Monday, 12 November 2007

Halloween and Seminars.

I finally received an Alien Residency Card (ARC - like an ID card). This compliments the residency visa (a piece of paper in my passport). I'm now a bona fide Taiwangeezer! This process took ten weeks. Not bad eh? For a bit of paper and an ID card.

Visas and geezers! It's currently half time at The Stadium of Shite with the scores at a precarious 0-0 in this crucial derby. I'm watching it on the BBC website live score facility. Not great, but the best I've got. Haway the lads!

I visited Ximen night market - a huge outdoor food court in Taipei.


The Halloween party was embarrassing. I had to demonstrate apple bobbing to 150 kids and parents. I was dressed as a pumpkin (like 'Jerry the Berry' off Phoenix Nights). Armed with a microphone, a whistle and a timer I tried to compere the party along with Mandy the boss. I think she's pleased to show off a Western English teacher. It's a Kudos thing - could generate more business. 

She also had me dishing out fliers but I found this unbearable. I dislike being offered fliers so I didn't relish having to hand them out. As a blondy I generate a lot of curiousity here in Shulin but standing in a busy market distributing leaflets was like standing naked with my pubic hair on fire. I'm quite a confident person in most things but I found this excruciating. How pathetic.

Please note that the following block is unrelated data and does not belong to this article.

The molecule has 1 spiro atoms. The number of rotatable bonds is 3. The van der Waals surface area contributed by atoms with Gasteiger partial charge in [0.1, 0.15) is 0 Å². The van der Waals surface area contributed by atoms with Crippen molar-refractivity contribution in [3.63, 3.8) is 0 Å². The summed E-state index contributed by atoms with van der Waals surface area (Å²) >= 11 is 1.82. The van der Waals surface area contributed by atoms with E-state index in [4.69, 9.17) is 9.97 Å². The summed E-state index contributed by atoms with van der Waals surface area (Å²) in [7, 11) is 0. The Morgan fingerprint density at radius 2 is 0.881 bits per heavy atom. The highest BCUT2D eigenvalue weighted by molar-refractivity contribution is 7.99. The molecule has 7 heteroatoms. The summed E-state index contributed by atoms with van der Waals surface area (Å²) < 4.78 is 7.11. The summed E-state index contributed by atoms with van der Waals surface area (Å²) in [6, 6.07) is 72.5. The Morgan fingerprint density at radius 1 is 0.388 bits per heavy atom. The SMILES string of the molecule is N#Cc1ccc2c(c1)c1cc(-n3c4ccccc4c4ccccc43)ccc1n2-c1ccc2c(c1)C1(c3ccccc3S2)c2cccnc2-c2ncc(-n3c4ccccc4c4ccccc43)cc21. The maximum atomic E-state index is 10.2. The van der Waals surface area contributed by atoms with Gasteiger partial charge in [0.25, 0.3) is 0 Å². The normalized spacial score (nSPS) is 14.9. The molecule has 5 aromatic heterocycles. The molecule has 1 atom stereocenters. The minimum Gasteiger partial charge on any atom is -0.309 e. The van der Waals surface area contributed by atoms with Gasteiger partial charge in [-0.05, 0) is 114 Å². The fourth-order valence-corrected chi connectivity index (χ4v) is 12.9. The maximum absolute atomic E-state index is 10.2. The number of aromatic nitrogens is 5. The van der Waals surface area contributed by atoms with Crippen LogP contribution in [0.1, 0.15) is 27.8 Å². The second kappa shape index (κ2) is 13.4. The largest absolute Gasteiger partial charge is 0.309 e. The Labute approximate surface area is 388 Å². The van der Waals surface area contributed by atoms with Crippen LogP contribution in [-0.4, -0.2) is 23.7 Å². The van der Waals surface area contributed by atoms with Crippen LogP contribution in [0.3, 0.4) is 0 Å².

The kids are canny cute eh? Like garlic bread, they are the future. One day one of them could be running Taiwan! Note also the two finger salutes. This is of paramount importance when being photographed in Asia. It is the Asian equivalent of saying Cheeeeese.

I got paid again yesterday. I need to stop getting used to having money and living in comfort if I'm to go on the road again.


An miracle happened this morning. I received a letter! My Mother successfully sent a birthday card. I arrived home and saw an airmail letter sitting on the communal stairway. I never notice these things but the envelope was blue so it caught my eye. I picked it up and nearly fell over when I realised it was for me! I haven't had any written correspondence for 520 days! I haven't seen an envelope with English writing since I arrived in Taiwan. It's funny how the small things in life can affect your well being - I was delighted - thanks Mam!